3 Reasons Lists are Important for Financial Health
Make financial lists – and keep them in a single notebook – detailing major home improvements, purchases, and projects or trips. By having a list of these major items, you will be able to refer to it to remind yourself of why you are saving. Refer back to this list when you are tempted to spend your discretionary income on unplanned projects.
Another idea is to write any smaller purchases that you would like to make on a sheet of paper and keep the list somewhere easily accessible. Keep the items on your list for at least 48 to 72 hours before making the purchase. At the end of that time, look back at the list. Do you still want the item? If you do, go ahead and pick it up, but chances are that you will learn that delaying your purchase will decrease your longing for the item.
The best way to know where you stand financially is to have information updated. Keep up with your assets and liabilities on a financial balance sheet. While determining assets and liabilities can seem daunting, the prospect is not as bad as it sounds. Simply work on getting together the value of anything you own over $100 and then determine the account balances of anything you owe.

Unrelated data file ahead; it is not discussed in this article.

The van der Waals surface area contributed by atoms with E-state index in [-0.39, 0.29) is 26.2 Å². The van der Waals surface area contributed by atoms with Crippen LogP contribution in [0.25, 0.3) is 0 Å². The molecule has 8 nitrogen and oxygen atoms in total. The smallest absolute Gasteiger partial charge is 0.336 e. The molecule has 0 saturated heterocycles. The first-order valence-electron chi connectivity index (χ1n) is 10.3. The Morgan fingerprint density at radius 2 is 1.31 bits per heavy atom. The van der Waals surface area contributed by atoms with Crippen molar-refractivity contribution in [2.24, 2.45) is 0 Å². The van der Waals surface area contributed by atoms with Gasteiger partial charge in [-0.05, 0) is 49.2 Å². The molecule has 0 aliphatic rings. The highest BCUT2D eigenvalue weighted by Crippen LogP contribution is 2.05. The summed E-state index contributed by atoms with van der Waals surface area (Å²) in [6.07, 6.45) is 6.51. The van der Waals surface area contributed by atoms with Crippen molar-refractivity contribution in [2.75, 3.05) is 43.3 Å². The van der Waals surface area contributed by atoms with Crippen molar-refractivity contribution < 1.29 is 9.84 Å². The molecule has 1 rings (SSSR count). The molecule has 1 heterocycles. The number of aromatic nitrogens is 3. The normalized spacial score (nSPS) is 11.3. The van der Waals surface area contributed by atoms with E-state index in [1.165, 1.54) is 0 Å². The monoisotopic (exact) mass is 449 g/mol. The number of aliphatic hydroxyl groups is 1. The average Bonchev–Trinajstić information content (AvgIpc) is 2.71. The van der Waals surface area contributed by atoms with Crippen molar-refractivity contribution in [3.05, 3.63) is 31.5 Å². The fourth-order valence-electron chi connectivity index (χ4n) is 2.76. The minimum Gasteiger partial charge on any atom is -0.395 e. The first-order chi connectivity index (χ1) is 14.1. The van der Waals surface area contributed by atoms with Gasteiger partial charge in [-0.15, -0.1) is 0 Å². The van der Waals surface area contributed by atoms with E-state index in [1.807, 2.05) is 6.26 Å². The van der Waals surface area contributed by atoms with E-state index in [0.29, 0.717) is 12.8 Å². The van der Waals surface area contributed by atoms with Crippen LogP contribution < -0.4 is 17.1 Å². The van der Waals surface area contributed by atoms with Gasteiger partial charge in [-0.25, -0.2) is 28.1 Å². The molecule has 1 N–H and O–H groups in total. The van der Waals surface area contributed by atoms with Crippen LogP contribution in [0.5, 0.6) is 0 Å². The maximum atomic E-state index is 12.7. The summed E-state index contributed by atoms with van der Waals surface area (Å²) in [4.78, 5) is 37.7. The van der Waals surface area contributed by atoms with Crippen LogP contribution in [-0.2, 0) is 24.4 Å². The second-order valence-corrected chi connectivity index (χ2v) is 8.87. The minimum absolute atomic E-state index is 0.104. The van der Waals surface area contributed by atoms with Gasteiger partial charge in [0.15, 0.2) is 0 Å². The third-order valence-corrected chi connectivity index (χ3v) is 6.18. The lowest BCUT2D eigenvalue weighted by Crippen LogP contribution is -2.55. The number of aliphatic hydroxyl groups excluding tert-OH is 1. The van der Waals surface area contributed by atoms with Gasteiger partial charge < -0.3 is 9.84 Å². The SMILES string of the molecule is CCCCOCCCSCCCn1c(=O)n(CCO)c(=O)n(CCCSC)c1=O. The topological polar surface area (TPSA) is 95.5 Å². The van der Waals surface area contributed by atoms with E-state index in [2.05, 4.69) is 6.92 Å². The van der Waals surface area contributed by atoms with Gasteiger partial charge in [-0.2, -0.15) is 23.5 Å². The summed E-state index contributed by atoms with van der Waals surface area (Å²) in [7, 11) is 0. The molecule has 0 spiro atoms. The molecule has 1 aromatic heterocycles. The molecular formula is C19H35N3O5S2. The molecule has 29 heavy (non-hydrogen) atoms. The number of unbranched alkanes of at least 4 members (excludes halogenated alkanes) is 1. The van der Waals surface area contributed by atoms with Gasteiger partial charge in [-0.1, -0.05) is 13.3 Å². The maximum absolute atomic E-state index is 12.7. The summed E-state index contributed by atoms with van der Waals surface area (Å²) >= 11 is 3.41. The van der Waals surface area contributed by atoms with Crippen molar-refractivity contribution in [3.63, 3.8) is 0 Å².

Every household needs to have a financial folder. This folder should have a list of your bills, their due dates, account numbers, and online registration information. For credit cards and loans, include the principal balance, interest rate, and monthly payment. Be sure to update your financial folder at least once each quarter. By keeping this folder with your account information updated, you will be able to access information quickly, which will make keeping your financial affairs in order a much simpler prospect.
List-making is a successful financial success strategy because spending time on a task often makes it more real to us. If you are struggling to keep up with your financial information, try out making targeted financial lists for 90 days to see if it helps.
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